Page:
In the USA, laws are in preparation that would mean the end of a free internet. The court of The Hague passed a verdict to the same effect. The culprits go unpunished and innocent internet users are the ones who suffer, Danny Mekic’ concludes.

What do Facebook, Google, Twitter, eBay and Wikipedia have in common?

In the United States, two disastrous bills risk being accepted — the Stop Online Piracy Act (SOPA) and the Preventing Real Online Threats to Economic Creativity and Theft of Intellectual Property Act (PIPA). If accepted, these bills would make it possible to have websites blocked, to confiscate a web address (such as, to prohibit payment to websites (using e.g. Visa, Mastercard or Paypal), to have websites removed from search engines or to forbid advertisers from cooperating with a website.

Judges could impose these measures upon a website if it’s deemed to “facilitate copyright infringement”. That means it’s not required that the actual website owner would be infringing any copyrights. All it takes is for just one user — among hundreds of millions — to do so.

It’s exactly the successful open nature of the above websites — where the users generate the content — that puts them at risk of being blocked by this heavy-handed policy. The entire website would be targeted, as opposed to just the one page or photo that’s been published without the proper permissions. It would be like a gigantic flea market being completely shut down because there was one illegally copied CD somewhere. This is why Wikipedia and many other websites, which are now only required to remove actual copyright-infringing content, blacked out their websites in protest the previous week.

Meanwhile, in the Netherlands, a judge ruled that internet providers have to block The Pirate Bay — an online catalogue of references to films and music. If this verdict should pass appeal, that would open the door to internet censorship out of commercial interests. This will be the end of the internet as we know it. In this case, politics will need to intervene.

Western democracies that value civil rights must be able to guarantee uncensored access to information and freedom of communication — especially the Netherlands, the most important hub of European internet traffic.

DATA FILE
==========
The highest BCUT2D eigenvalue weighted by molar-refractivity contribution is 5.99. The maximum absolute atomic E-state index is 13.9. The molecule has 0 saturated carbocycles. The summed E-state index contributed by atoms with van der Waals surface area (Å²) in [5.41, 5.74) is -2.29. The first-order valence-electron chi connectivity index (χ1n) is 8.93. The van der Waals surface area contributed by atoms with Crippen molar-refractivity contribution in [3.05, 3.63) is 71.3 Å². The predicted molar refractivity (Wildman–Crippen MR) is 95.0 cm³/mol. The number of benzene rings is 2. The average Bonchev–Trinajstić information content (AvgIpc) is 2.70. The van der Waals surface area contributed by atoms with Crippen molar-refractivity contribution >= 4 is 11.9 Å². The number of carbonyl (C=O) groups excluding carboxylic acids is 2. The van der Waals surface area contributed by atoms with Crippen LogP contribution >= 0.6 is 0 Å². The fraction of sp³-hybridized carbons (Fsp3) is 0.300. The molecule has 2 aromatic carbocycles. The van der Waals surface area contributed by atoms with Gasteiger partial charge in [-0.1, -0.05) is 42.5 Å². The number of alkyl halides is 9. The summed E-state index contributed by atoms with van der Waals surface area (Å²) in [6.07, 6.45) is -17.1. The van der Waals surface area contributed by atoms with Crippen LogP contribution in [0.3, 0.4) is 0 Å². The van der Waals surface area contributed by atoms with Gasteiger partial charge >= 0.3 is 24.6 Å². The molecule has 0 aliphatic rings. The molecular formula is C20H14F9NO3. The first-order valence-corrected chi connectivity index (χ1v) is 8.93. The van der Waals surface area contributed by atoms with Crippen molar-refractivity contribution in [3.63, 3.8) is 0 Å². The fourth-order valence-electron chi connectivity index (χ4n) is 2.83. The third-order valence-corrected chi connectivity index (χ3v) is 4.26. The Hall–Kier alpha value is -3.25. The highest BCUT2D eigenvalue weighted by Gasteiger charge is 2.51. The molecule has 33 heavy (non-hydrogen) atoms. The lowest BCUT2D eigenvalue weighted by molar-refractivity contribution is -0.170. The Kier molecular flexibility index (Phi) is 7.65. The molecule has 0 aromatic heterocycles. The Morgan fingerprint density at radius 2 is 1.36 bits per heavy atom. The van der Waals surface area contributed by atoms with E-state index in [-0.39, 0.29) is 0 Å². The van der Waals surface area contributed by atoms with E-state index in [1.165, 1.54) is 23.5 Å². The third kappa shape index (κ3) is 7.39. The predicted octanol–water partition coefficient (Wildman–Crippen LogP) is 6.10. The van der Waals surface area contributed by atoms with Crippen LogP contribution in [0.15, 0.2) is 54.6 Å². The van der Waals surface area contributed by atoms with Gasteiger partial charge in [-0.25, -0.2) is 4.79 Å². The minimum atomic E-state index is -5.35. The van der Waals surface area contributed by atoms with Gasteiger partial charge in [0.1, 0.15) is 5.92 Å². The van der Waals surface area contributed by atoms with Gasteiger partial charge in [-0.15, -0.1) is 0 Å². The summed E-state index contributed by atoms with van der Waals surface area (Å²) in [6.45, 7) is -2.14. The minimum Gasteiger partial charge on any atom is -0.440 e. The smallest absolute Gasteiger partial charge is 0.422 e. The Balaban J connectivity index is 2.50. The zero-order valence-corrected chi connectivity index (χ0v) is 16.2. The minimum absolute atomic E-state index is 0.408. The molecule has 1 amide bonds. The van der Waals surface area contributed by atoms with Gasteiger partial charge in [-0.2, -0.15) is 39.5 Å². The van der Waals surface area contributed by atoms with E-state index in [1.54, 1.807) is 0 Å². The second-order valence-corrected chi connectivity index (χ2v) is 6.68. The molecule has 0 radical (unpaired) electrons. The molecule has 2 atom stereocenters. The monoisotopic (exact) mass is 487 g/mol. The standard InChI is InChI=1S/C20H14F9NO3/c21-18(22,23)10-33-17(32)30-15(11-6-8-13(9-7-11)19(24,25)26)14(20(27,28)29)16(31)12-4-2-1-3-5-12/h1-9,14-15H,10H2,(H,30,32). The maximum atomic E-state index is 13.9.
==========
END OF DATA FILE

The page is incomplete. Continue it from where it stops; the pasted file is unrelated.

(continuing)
This Dutch verdict limits free access to the internet, but doesn’t affect illegal websites themselves nor traders in illegally copied products. Innocent internet users suffer. The justification for this limitation of our constitutional rights is supposedly the “protection of copyrights”. It would supposedly make it possible to put a stop to internet downloading.

Would this be a desirable thing? Does downloading really hurt the music industry? The very opposite actually seems to be the case. Not only did 2011 see a record amount of moviegoers visiting the cinemas, but Dutch music exports increased for the sixth year in a row, this time increasing by 25% to 80 million euros. Never before has this much money been spent on concerts and festivals. Worldwide music revenue has increased from 60.7 billion to 66.4 billions dollars in recent years.

Various studies (SEO Economic Research, Institute for Information Law, TNO, 2009) indicate that people who download actually spend more money on music and films, not less. This is true not only for obscure artists. Renowned Dutch violinist André Rieu sold fifty thousand concert tickets the first time he visited Mexico. His previously unreleased albums furthermore attained first, fifth and ninth place in the top ten. People in Mexico already knew of his work — through the internet.

And still, the record industry — which once served an important purpose by manufacturing and distributing vinyl records — tries to limit the online music industry by holding back innovation (iTunes and Spotify are the only successful examples in ten years), shutting down initiatives with lawsuits, and using a powerful lobby. The far too expensive songs on iTunes, which can’t be used freely after purchasing, and the limited assortment of Spotify, which more and more record labels are abandoning, make the online consumer seem ridiculous with this decidedly immature legally available range.

Fortunately, home users download content legally in the Netherlands. Artists have made tens of millions of euros from our private copying levy in the last few years. In exchange for paying this levy, consumers are allowed to download music and films for home use. There’s a reason why State Secretary Teeven (Security and Justice, with the VVD party) received a petition in late 2011 from the artists’ unions, the consumer protection organisation Consumentenbond and the union FNV KIEM (Arts, Information, Entertainment and Media) against a ban on downloading and in favour of the preservation and expansion of this arrangement.

The Dutch blockade and the American bills put us on a slippery slope. Conflicts of commercial interests between third parties are leading to internet censorship and to the devaluation of our constitutional rights. It’s about copyright infringement now, but it’s to be expected that these laws and this jurisprudence will be extended in the future. This will lead to more and more internet censorship.

All of it at the expense of innocent customers. This is carried out by internet service providers who are given the task of playing internet police. The internet risks becoming slower, less stable and more expensive. Innovative start-ups and established companies will be less willing to invest in it.

Then there will be only one thing left to do for those who want to be free from wanton censorship — circumventing the blockades, and once this becomes impossible, creating a new, underground infrastructure, putting actual crime outside the reach of the law. This would be a highly undesirable development.